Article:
"Curse you, Luna!"
I stepped outside late on Friday into the light of a full Moon, which ruined an otherwise sparklingly clear late-summer evening. But, moonlight be damned, I was determined to see something from the annual Perseid meter shower. Well, give me credit for trying: in 30 minutes, I saw four meek streaks. Whoppee!
To my south by a couple dozen miles, my S&T colleague Dennis di Cicco wasn't having much better luck with his meteor photography. He ran two cameras automatically for the whole night, and, he tells me, they "basically didn’t catch bupkis — just one little stinking meteor just before dawn." A third camera had the most success: three meteors in less than 15 minutes at around 2:30 a.m. EDT on August 13th.
But while we struggled with the Moon's glare on terra firma, astronaut Ron Garan and his Expedition 28 crewmates were enjoying the celestial show from the unique perspective of the International Space Station. Garan has proven pretty facile with a camera, and he managed to snap a remarkable view of a Perseid streaking into the atmosphere.
In his posting on Twitpic, Garan gives a nod to his son Jake, who apparently helped his high-flying dad figure out the best camera settings to use.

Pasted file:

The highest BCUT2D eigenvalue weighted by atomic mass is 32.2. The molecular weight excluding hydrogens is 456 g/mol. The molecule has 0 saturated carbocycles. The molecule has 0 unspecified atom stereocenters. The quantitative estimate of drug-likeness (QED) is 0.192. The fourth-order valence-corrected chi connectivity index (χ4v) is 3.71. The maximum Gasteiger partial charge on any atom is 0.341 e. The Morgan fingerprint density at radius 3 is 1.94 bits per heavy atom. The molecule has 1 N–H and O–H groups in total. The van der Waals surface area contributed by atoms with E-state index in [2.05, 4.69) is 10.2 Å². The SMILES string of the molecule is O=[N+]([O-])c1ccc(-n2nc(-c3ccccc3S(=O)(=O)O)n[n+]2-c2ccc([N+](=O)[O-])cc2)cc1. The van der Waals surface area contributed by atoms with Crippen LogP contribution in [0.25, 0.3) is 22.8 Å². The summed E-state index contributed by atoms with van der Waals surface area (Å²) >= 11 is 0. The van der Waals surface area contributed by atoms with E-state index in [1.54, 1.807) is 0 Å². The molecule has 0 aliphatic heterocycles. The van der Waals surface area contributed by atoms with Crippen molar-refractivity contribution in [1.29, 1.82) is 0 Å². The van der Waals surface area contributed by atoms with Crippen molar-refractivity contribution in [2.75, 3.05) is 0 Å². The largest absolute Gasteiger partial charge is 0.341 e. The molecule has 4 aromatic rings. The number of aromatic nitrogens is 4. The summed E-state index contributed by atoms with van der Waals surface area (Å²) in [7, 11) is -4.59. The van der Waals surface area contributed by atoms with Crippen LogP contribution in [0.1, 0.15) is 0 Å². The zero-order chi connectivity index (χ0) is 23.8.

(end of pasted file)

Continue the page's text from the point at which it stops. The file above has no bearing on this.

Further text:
As my science-writing colleague Daniel Fischer points out, this isn't the first time that meteors have been captured from orbit. MSX, a U.S. military satellite, snapped a barrage of Leonids during the shower's "storm" in 2000.
Still, Garan's photo has some interesting details. Due to their fast arrival speed, 38 miles (61 km) per second, Perseid particles meet their demise relatively high in Earth's atmosphere, roughly 60 miles (100 km up). Garan captured a particularly bright one, and you can see that the streak's midsection is brighter than its "head" at lower left.
The cloudy Earth down below, a region of China northwest of Beijing, is illuminated by moonlight. The bright blue swath (the evening terminator) and a sliver of one of the ISS's solar-cell arrays are at extreme upper right. The faint ribbon of light above Earth's limb is airglow — sometimes called nightglow — caused by excited oxygen atoms (green) and sodium atoms (yellow) in the upper atmosphere at roughly the same altitude as the meteor's path.
The bright starlike spot is above the meteor is the star Arcturus in the constellation Boötes, which extends upward from there. In the full-resolution, full-frame version, which is here, you can make out the distinctive star-arc of Corona Borealis well to the upper left of Arcturus.
Is the meteor really a Perseid? That's hard to know for sure, though the orientation does seem to align with Perseus. What I can say is that Garan's nifty image is a keeper!